SANTA CLARA -- The 49ers have yet to announce quarterback Alex Smith as the starter for Monday night's game against the Chicago Bears, but he is expected to start.
Smith was cleared to participate in all four practices this week after leaving Sunday's game against the St. Louis Rams with a concussion. Smith's participation has been listed as "limited."
Over the past two seasons, any time a 49ers player has been cleared to take part in any practices after sustaining a concussion, that player suited up for the next game.This season, left tackle Joe Staley and backup offensive lineman Daniel Kilgore sustained concussions. Neither of them missed a game.Here are the 49ers over the past two seasons who have sustained concussions. Fullback Bruce Miller and receiver Kyle Williams are the only two players to miss games due to concussions.THIS SEASON
Week 7: Left tackle Joe Staley did not practice Monday, but was cleared for limited practice Tuesday and Wednesday. He started Thursday night against Seattle.Week 10: Backup lineman Daniel Kilgore full practice all week. He played against St. Louis.This week: Alex Smith limited practice all week. Expected to start Monday night against Chicago Bears.LAST SEASON
Week 3: Quarterback Alex Smith full practice all week. He started against Cincinnati.Week 8: Center Jonathan Goodwin limited practice all week. He started against ClevelandWeek 12: Fullback Bruce Miller did not practice all week. He was not active against Baltimore.Week 13: Miller limited practice Wednesday and Thursday, full practice Friday. He started against St. Louis.Week 15: Staley did not practice Thursday and Friday. Limited practice Saturday. He started the Monday night game against Pittsburgh.Week 17: Wide receiver Kyle Williams did not practice Wednesday, Thursday and Friday. He was not active against St. Louis.Playoffs: Williams limited practice Wednesday, Thursday and Friday. He played against New Orleans.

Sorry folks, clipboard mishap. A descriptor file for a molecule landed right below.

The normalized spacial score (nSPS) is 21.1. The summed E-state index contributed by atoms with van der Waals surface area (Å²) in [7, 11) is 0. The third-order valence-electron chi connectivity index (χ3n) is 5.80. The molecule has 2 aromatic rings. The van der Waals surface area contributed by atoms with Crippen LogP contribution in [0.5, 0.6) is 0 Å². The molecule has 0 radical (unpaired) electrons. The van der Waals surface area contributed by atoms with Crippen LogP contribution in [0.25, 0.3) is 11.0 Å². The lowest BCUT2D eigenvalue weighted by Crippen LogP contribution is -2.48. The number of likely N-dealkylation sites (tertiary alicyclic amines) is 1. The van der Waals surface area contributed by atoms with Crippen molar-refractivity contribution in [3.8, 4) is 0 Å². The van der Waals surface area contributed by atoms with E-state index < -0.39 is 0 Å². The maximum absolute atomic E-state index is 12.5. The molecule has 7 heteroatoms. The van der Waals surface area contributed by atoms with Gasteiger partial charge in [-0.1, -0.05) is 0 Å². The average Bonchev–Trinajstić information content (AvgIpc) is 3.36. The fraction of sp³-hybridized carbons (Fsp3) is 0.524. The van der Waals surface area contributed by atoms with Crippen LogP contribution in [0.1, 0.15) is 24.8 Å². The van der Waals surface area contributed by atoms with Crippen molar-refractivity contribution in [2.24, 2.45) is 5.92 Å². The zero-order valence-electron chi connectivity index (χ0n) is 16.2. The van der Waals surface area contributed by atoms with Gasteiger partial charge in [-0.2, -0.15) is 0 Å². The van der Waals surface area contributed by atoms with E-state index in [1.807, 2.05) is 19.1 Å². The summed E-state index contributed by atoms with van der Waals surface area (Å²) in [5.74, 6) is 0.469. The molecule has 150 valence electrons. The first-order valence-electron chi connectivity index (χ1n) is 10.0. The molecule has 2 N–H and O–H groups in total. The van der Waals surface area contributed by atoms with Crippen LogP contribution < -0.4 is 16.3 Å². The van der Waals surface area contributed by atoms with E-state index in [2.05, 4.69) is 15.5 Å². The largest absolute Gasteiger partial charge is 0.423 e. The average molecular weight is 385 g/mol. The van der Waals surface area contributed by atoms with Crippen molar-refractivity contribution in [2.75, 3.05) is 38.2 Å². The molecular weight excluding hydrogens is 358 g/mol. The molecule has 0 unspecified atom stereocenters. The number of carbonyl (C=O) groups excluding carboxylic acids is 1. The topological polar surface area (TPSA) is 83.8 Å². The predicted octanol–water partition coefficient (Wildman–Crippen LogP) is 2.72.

PHOENIX – The 49ers had a recent visit with Tampa Bay free-agent defensive end Jacquies Smith, general manager John Lynch confirmed on Sunday.
Smith, 27, sustained a torn right ACL in the Buccaneers’ season opener in September while running down the field on punt coverage against the Atlanta Falcons. The 49ers gave Smith a physical during his visit to Santa Clara. The club has yet to make a contract offer, Lynch said.
"We wanted to get him checked out medically, and we’ll see," Lynch said at the NFL owners meetings.
Smith (6-foot-2, 260 pounds) recorded 6.5 sacks in 2014 and seven sacks in 2015 for the Buccaneers.
After going undrafted in 2012 out of Missouri, Smith signed with Miami. He spent time with the Hamilton Tiger-Cats of the Canadian Football League before landing on the New York Jets’ practice squad. Smith worked his way into the Buccaneers’ defensive-line rotation in ’14 after being claimed off waivers from the Buffalo Bills.
The Buccaneers gave Smith the low tender of $1.797 million as a restricted free agent. Any team can sign Smith to an offer sheet. Tampa Bay would have the right of first refusal but would get no compensation if the team chooses not to match the contract.
With 71 players under contract, the 49ers have $74.5 million in cap space, according to the NFL Players Association.
Former San Francisco 49ers offensive lineman/defensive end Clay Matthews Sr. passed away on Thursday, March 23rd at the age of 88.
Matthews originally entered the NFL as a 25th round (247th overall) draft choice by the Los Angeles Rams in the 1949 NFL Draft. He spent four seasons with San Francisco (1950, 1953-55), appearing in 45 games and registering one interception. After spending his rookie season of 1950 with the 49ers, he went on to spend two years (1951-52) in the United States Army where he served in the Korean War.
A native of Charleston, SC, Matthews attended Georgia Tech where he played guard, tackle and end while earning All-Southeastern Conference honors in 1948. In 1949, Matthews was the All-Southeastern Conference heavyweight wrestling and boxing champion at Georgia Tech.
Matthews was the first of three generations to play in the National Football League. His two oldest sons, Bruce and Clay Jr., each spent 19 seasons in the NFL. Originally selected by the Houston Oilers in the first round (9th overall) of the 1983 NFL Draft, Bruce was inducted into the Pro Football Hall of Fame in 2007 after 14 Pro Bowl and seven First-Team All-Pro selections. Clay Jr. was selected by the Cleveland Browns in the 1st round (12th overall) in the 1978 draft and was a four-time Pro Bowl selection.
Three of Bruce’s sons, Jake, Kevin and Mike, and two of Clay Jr.’s sons, Clay III and Casey, either have spent time or currently play in the NFL. Clay III is currently a member of the Green Bay Packers and a six-time Pro Bowl selection at linebacker while Jake is currently an offensive lineman for the Atlanta Falcons after being selected in the first round (6th overall) by the team in 2014.
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